A principal at the school of record may request to view the curriculum if the school has reasonable cause to believe that there may be educational neglect or the annual report is not sufficient to show satisfactory progress. (§8-12-17; §8-12-18)

How do I know what to teach my child while homeschooling? (§8-12-15)

The Chapter 12 rule lists general areas of study for both elementary and secondary school in §8-12-15.

Resources describing standards for different subject areas for each grade level are available. Contact CHOH for more information.

How can I end homeschooling? (§8-12-16)

The parent shall notify the principal if homeschooling is terminated. The child shall be re-enrolled in the local public school or a licensed private school unless a new alternative educational program is presented within five school days after the termination of homeschooling.

Will my child receive a high school diploma upon completion of completion of homeschooling? (§8-12-20; §8-12-21)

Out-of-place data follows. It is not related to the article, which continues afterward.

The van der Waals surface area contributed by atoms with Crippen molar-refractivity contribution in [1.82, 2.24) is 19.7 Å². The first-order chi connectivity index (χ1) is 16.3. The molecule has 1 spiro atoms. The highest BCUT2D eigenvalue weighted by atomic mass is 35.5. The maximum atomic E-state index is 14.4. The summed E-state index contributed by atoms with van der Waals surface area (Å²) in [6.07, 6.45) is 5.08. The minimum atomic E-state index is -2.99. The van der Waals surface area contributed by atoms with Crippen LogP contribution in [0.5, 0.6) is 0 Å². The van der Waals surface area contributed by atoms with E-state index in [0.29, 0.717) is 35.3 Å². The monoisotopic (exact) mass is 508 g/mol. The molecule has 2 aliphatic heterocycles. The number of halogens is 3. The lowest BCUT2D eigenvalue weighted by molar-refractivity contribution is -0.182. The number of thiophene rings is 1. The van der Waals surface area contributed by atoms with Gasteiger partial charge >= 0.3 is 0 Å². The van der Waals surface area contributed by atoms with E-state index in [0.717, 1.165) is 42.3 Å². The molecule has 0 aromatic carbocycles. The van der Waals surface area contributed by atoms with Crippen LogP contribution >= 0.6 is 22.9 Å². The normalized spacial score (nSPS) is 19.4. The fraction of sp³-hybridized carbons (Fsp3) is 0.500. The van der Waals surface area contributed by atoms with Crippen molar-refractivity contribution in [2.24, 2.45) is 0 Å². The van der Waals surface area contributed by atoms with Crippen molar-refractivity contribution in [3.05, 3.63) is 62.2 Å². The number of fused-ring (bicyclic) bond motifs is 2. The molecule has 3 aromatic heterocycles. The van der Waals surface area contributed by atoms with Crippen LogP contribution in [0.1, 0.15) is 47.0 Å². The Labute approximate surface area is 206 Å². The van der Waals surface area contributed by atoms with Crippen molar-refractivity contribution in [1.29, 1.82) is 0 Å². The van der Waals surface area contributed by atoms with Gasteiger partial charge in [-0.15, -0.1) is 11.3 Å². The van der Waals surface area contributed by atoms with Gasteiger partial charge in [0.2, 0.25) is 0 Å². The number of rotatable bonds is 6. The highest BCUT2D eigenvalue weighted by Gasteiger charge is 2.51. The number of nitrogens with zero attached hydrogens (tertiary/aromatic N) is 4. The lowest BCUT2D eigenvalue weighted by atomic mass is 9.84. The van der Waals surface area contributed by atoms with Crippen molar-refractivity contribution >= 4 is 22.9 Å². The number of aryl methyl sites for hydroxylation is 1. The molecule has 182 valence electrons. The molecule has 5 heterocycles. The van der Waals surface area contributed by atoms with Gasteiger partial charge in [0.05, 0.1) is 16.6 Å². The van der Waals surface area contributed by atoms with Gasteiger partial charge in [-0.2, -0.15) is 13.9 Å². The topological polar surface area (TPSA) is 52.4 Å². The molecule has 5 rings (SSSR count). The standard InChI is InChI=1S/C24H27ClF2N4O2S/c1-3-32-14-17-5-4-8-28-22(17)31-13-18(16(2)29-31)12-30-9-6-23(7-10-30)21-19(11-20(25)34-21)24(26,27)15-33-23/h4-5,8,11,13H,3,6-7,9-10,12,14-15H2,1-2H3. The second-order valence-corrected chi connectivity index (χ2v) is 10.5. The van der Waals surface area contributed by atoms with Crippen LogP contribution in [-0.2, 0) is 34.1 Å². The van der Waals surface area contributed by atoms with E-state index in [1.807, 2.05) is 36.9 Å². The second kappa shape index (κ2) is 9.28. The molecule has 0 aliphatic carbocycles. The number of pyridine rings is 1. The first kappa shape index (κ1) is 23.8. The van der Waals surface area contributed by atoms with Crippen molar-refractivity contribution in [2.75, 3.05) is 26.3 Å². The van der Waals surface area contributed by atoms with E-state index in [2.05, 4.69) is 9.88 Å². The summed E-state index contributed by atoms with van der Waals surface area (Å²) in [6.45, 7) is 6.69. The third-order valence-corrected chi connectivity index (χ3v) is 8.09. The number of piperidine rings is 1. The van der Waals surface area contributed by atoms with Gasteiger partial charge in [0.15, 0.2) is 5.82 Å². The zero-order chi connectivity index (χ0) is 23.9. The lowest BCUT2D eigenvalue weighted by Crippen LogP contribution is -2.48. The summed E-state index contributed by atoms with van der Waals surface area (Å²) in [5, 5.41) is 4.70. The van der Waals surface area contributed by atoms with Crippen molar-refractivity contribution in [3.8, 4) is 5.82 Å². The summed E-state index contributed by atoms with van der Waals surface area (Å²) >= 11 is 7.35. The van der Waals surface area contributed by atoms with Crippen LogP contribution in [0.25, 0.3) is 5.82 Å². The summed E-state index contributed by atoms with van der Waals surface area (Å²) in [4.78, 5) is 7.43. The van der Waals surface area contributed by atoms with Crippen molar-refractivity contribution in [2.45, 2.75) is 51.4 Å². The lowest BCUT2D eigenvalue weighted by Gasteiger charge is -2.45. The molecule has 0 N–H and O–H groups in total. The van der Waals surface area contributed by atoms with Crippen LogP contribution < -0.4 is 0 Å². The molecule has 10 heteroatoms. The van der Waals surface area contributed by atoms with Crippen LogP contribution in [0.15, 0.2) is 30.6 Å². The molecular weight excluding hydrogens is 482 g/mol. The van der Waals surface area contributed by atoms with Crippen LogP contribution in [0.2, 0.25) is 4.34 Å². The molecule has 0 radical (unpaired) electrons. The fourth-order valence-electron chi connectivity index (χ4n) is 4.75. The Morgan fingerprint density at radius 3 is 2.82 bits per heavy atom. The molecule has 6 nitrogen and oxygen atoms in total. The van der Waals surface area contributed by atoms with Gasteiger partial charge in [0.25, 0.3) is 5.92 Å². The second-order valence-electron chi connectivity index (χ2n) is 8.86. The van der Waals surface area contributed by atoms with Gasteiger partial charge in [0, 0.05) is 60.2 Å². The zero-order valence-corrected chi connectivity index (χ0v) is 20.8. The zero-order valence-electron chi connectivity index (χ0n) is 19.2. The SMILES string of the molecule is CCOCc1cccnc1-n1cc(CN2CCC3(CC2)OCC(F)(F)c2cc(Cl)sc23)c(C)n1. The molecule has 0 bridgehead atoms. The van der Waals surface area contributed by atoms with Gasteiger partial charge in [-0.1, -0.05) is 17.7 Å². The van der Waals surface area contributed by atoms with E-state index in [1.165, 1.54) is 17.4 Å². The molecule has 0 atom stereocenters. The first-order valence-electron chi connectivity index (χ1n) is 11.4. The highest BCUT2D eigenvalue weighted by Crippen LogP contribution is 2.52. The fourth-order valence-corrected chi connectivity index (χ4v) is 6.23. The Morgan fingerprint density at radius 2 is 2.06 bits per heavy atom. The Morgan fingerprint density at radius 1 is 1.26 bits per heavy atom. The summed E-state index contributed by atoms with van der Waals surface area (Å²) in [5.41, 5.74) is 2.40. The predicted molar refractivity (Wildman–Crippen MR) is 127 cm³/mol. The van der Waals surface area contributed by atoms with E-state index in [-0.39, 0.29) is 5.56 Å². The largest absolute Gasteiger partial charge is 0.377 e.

The DOE does not grant course credits for time spent being homeschooled. A homeschooled student who wants to earn a high school diploma from the local public high school shall attend high school for a minimum of three full years to meet the graduation credit requirements.

However, parents can issue a diploma for their child for high school course work completed at home.

Is there any other way to receive a public high school diploma? (§8-12-21)

A homeschooled student who wants to earn a high school diploma from the community school for adults shall meet the following requirements and must: a) be at least sixteen years of age, except in the case of an emancipated minor; b) have been homeschooled for at least one semester under Hawaii’s homeschooling procedures; and c) attain a satisfactory score on the General Educational Development (GED) test.

What about college? (§8-12-22)

A child who is being homeschooled may participate in any college entrance examination, which is made available to all other students. The principal of the local public high school shall, upon request, supply written acknowledgment that a child has been homeschooled in compliance with the requirements of Chapter 12, Hawaii Administrative Rules.

Will colleges accept a high school diploma issued by the parent?

Because homeschooling is widely recognized as a viable alternative educational option, a high school diploma issued by the parent is accepted at many universities. In fact, many colleges and universities (even Ivy League schools) actively recruit homeschooled students.